In 2018, with nuclear proliferation, the options become stark. Either annihilation or resurrection. We are late in the game and time is running out. Today we are driving fast toward the cliff and our leaders demand that we hit the accelerator, now. With gusto! That's the annihilation way to drive. The resurrection way to drive is to slow down, imagine the cliff that is just ahead and begin to figure out how to stop this mad dash. Resurrection means learning to live on the other side of the death that beckons.
Jesus was focused on Earth. Don't you dare blow it up!
In the Jesus story, life after death was not referring to heaven. After his death, Jesus did not go to heaven. He came back to this earth. Earth! Here! This is where resurrection happens for Jesus, and He invites us into it. His fervent prayer was "on Earth as it is in heaven." Or as the angel said in the book of Revelation, "Hurt not the Earth." Jesus was focused on Earth. Don't you dare blow it up!
In heaven, the intractable issues will be resolved and the rough places become plain. But don't wait. Make them happen here. Resurrection means that Trump supporters and Trump detractors will figure out how to get along ... North and South Korea figure out how to be one ... Israel and the Palestinians will discover room for everyone ... we will learn to preserve the Earth and make money at the same time ... people of one religion will be taught to respect the people of other religions. Living into the ultimate solutions is resurrection living. You can't travel in both directions. You have to make your mind up, annihilation or resurrection.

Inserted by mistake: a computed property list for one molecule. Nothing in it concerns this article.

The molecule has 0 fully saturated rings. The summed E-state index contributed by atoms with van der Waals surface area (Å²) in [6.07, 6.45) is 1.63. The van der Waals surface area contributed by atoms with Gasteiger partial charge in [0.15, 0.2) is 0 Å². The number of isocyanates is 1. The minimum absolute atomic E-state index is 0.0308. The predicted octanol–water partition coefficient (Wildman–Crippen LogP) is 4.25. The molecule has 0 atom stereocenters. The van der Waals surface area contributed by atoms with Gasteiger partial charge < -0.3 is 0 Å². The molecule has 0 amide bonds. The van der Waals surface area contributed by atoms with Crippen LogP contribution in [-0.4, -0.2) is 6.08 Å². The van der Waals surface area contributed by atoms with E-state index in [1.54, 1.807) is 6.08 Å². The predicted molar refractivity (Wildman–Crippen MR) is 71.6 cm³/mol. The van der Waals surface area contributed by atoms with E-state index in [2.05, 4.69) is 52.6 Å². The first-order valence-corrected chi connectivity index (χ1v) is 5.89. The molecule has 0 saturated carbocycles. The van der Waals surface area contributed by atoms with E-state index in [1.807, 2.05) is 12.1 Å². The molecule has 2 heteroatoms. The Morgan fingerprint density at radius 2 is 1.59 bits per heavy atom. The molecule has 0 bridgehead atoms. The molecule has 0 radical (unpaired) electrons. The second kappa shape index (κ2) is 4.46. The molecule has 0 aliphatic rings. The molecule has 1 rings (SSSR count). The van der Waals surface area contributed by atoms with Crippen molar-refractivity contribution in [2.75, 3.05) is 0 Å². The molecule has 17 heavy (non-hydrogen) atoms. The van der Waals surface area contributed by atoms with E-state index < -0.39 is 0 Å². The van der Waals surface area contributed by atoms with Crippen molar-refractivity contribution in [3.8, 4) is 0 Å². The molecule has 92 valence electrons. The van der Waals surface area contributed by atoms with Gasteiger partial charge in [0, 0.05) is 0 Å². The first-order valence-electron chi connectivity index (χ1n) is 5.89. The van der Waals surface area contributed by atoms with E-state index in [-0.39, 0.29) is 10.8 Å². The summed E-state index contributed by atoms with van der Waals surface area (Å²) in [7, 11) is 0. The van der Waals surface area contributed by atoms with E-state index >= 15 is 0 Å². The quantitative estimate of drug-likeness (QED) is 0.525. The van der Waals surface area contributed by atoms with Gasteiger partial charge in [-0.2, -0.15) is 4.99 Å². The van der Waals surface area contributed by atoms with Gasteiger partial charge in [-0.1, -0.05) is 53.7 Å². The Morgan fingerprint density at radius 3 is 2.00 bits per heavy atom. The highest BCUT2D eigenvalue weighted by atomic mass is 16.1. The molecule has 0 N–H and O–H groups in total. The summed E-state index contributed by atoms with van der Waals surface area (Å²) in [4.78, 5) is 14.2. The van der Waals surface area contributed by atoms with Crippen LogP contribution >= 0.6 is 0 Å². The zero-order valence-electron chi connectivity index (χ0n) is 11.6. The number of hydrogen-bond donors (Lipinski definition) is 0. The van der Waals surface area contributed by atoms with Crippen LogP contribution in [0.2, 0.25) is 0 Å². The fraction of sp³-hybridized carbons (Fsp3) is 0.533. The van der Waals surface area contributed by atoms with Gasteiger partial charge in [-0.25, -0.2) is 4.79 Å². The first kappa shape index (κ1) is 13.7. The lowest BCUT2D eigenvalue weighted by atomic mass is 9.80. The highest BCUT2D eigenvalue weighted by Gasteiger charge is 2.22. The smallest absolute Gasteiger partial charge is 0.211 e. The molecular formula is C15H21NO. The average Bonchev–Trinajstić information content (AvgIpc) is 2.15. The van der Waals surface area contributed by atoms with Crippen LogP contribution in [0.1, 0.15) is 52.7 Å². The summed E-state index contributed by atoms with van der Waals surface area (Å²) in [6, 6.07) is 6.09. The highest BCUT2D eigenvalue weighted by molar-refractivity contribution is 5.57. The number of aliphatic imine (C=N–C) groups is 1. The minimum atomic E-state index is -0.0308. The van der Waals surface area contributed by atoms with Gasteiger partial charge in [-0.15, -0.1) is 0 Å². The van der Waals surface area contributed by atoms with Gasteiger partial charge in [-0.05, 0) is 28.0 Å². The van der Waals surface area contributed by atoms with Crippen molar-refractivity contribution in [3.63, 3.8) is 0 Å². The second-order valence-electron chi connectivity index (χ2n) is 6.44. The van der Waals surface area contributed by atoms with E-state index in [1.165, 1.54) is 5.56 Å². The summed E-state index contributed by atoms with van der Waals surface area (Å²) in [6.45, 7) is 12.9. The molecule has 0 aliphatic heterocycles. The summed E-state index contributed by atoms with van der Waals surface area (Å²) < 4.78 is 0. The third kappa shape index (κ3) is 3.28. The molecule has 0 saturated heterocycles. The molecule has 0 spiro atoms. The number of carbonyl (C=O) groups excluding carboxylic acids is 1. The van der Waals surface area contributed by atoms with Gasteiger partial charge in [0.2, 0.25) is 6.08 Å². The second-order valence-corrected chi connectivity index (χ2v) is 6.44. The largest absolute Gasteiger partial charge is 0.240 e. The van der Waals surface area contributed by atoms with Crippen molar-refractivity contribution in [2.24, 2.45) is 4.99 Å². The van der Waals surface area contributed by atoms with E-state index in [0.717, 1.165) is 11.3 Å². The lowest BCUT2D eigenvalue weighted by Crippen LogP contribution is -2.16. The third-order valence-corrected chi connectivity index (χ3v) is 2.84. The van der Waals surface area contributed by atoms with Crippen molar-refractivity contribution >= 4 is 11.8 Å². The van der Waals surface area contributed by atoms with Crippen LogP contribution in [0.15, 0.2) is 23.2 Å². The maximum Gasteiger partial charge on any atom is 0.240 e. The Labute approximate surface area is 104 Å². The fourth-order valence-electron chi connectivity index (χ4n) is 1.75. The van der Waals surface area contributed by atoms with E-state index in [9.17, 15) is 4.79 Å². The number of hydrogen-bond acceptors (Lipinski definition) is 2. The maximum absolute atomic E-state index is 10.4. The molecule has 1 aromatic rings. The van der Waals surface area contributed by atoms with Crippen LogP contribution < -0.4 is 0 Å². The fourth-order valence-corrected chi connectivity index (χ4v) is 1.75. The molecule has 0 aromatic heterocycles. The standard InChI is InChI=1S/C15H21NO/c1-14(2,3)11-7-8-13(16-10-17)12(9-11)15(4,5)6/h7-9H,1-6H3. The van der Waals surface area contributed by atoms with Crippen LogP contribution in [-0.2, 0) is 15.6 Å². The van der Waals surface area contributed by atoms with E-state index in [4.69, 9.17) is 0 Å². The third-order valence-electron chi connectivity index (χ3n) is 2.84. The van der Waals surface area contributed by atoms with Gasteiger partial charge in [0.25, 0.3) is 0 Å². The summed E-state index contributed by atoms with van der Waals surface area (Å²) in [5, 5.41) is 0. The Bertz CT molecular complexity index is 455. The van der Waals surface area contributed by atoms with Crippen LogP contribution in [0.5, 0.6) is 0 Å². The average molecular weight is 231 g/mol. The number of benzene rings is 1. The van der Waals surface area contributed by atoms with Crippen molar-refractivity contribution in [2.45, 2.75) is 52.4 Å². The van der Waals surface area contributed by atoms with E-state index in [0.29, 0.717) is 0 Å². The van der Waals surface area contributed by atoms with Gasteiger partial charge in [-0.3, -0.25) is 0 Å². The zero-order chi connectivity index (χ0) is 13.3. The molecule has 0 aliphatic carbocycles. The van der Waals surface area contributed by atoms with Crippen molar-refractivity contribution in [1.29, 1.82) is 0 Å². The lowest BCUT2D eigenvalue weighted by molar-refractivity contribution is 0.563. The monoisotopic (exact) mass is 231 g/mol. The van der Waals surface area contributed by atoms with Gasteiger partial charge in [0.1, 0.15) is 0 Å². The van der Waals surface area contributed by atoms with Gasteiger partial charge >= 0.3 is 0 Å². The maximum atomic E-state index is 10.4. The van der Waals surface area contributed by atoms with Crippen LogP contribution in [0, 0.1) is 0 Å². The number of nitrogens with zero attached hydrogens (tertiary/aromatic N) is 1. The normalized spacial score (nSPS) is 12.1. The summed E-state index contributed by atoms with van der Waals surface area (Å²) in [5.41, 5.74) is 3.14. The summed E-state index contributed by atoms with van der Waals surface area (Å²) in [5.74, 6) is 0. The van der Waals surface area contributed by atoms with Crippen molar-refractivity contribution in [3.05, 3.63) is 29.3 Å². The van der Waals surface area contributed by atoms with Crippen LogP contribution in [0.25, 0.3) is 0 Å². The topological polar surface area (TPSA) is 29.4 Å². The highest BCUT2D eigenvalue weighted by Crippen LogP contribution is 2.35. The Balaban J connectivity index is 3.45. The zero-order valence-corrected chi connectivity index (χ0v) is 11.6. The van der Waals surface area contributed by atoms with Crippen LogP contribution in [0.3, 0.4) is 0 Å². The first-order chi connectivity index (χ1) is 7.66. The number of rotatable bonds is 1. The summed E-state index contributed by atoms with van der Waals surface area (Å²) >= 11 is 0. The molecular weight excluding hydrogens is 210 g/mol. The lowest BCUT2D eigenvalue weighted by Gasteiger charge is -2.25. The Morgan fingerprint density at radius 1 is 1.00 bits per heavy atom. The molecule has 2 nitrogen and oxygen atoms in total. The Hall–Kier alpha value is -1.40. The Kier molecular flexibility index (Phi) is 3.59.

At the most recent State of the Union Address, these words were spoken: "Perhaps someday in the future, there will be a magical moment when the countries of the world will get together to eliminate nuclear weapons." Today, I want to go on record and say that I believe in magic. That is part of what I mean when I recite the Creed and say, I believe in the Resurrection of the dead." Living, suffering, dying and rising from the dead to create a new order of life ... here ... is far more appealing to me than driving, full throttle, toward the nuclear annihilation hoping for resurrection ... there.
In heaven, the intractable issues will be resolved and the rough places become plain. But don't wait. Make them happen here.
Resurrection takes the long view and acknowledges that Earth is the Lord's. Annihilation takes the short view and accepts that the politicians of the moment and the industrial/military complex of the moment, have the right to destroy the Earth. In our lesson this morning, Jesus says, "Get behind me, Satan! For you are setting your mind, NOT on divine things but on human things."
At the Biblical beginning of life, there was the choice of the apple or paradise. In the midst of life, there was the Biblical choice of the Empire or the cross. At the end of life, we have the same old choices, but now they are in context of annihilation or resurrection.
And choices have consequences. Finally, at the end of time, the Author of life will return to this created and well-loved Earth and demand accountability of us for what we did to enhance or destroy it. On that Day of Judgement, our precious bombs won't amount to a hill of beans. "What does it profit (you in the end) if you gain the whole world and forfeit your life?" Amen.